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Are These Cognitive Biases Preventing You from Finding True Love?

Becoming aware of destructive thought patterns can help

Couple walking together in the snow

Going on multiple dates a month and not meeting the right person can make you question whether you’ll ever find true love. But when it comes to dating, our own thought patterns can make us miss some great opportunities. An awareness of these roadblocks can make it much more likely that we’re successful when pursuing a romantic relationship.

Cognitive biases are systematic errors of perception and interpretation. Basically, they’re ideals that can get in the way of attaining our objectives. They’re emotionally based, and irrationally driven, and can lead to all kinds of bad decisions based on flawed logic.

Anchoring

Anchoring sees us fixating on arbitrary reference points, blind to alternatives. The bias appears in the pursuit of romance when we create an archetype for a potential paramour—he must be tall, work in finance, like to try new restaurants—and then become fixated on pursuing that archetype. We say, I’m not going to go out with someone unless they’re this kind of person. I’m not going to go to that kind of place on a date. I’m going to only have a certain experience—and then when that experience doesn’t happen, we get upset and feel bad about the entire situation.

Another manifestation of anchoring can happen when we set conditions that we must meet before we ever start to date. “I have to lose X number of pounds before I get out there,” we might say. But because we deprive ourselves of a new experience, we end up lonely, eat for comfort and the pounds never come off.

So how to deal with anchoring? Self-awareness helps. So does developing a set of alternatives to the anchored bias. Try listing three archetypes of potential paramours, not just one. Create a set of three conditions that would allow you to date if you met even one of them—and ensure they’re realistic.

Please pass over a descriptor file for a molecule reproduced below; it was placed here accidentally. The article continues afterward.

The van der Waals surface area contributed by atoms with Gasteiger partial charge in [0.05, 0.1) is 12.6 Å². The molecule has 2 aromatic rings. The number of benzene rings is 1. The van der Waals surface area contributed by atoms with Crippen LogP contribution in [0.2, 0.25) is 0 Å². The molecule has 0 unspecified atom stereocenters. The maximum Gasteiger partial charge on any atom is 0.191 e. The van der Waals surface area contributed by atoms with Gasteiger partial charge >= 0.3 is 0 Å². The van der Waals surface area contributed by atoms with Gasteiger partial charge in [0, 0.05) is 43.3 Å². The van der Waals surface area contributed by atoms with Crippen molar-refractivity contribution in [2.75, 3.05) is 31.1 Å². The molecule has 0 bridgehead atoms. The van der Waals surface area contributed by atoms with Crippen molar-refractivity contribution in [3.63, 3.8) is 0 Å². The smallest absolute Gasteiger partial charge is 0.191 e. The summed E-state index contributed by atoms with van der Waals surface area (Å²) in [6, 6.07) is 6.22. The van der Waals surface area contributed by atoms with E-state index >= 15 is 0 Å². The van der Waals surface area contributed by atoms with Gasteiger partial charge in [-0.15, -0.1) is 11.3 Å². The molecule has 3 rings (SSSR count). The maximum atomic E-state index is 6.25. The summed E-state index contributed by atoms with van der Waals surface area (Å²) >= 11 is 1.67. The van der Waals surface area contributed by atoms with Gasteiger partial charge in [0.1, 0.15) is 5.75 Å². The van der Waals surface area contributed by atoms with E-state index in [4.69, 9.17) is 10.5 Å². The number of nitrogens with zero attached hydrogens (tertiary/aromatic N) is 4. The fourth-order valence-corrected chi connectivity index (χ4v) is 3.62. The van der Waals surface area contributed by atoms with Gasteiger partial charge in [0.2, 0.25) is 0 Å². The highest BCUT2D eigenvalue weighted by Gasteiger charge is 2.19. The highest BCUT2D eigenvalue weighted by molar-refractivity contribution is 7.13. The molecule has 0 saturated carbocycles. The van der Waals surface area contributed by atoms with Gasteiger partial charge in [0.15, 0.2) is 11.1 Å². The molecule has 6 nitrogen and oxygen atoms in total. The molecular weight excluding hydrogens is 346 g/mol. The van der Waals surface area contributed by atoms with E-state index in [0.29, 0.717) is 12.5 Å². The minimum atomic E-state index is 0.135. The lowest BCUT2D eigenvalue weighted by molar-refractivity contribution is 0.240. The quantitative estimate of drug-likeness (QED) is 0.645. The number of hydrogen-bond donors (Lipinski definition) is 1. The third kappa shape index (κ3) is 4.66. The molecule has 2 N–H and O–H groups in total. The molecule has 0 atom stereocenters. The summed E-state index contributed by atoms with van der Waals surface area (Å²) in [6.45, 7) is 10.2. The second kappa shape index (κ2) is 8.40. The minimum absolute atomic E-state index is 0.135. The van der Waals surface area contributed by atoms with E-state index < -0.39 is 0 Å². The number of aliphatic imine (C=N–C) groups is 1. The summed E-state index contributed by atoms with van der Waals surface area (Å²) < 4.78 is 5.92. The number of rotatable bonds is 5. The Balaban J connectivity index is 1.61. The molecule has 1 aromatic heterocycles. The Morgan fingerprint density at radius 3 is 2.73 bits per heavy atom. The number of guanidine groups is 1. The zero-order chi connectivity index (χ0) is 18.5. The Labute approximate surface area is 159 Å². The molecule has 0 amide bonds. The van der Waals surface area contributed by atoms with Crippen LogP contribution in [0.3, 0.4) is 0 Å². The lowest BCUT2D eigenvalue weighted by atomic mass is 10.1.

Confirmation Bias

The archetype of the potential paramour plays into something called confirmation bias as well. Let’s say you’re out at a restaurant and your date spills food on his clothes. A confirmation bias can contribute to your reaction. If you like the person, you’re apt to chalk it up to a rare accident, laugh it off and pass him a napkin. If you don’t like him, you might attribute the spill to clumsiness and general ineptitude, seeing it as a reason to ask for the bill early.

Confirmation bias can lead us to limit our options. Try to resist it when you’re on a date by keeping an open mind. Find the positive in your partner’s actions. You want to challenge your biases that are getting in the way. Instead of saying, “This isn’t working for me,” try saying “What is the good in what I’m seeing?”

Loss or Risk Aversion

Our brains are hardwired to avoid risk. The fear of losing $100 is more likely to motivate us to zip up a coat pocket than the hope of winning $100 motivating us to buy a lotto ticket. In relationships, we tend to act from a fear of rejection or a painful end, rather than in the hope of meeting someone new. Risk aversion can lead people to stay in bed rather than go on a blind date, or to stay in a bad relationship rather than be alone—even though they aren’t happy.

To mitigate this form of cognitive bias, try to reframe the way you think about dating. Perhaps you’re afraid to go on a first date because you fear the risk of rejection, and not getting a callback for a second date. Try to change the way you think about the excursion. View it as an opportunity, as a step toward happiness. If you think to yourself, “I’ll have to go on 50 first dates before I meet that special someone,” then each date that you go on will bring you that much closer to that 50-date goal.

Don’t take rejection personally. A date is a bit like a cold call in sales. It’s not personal. They’re not rejecting you, they’re simply thinking of what they want. They don’t dislike your chimney sweeping skills—they just don’t own a chimney, so they don’t need to hire you. Rejection only means you haven’t found the right person yet.

To wrap up, let me leave you with some advice. A successful relationship requires two out of the following three things: Mutual respect, physical attraction and a shared set of values. For a romantic relationship to persist, both people should respect each other. A relationship will be stronger if both partners feel physically attracted to the other. And shared values is key—you really should feel similarly about foundational elements like honesty, discipline and hard work.

To sum up: Rather than anchoring on a single optimum result, give yourself alternatives. Avoid confirmation bias by being open minded. Counteract risk aversion by seeing rejection in a positive light. And one more thing: Good luck!

Cognitive behavioural therapy with a Medcan psychologist can help you unpack your biases and get a clearer idea of what’s important to you. Make your mental well-being appointment today.

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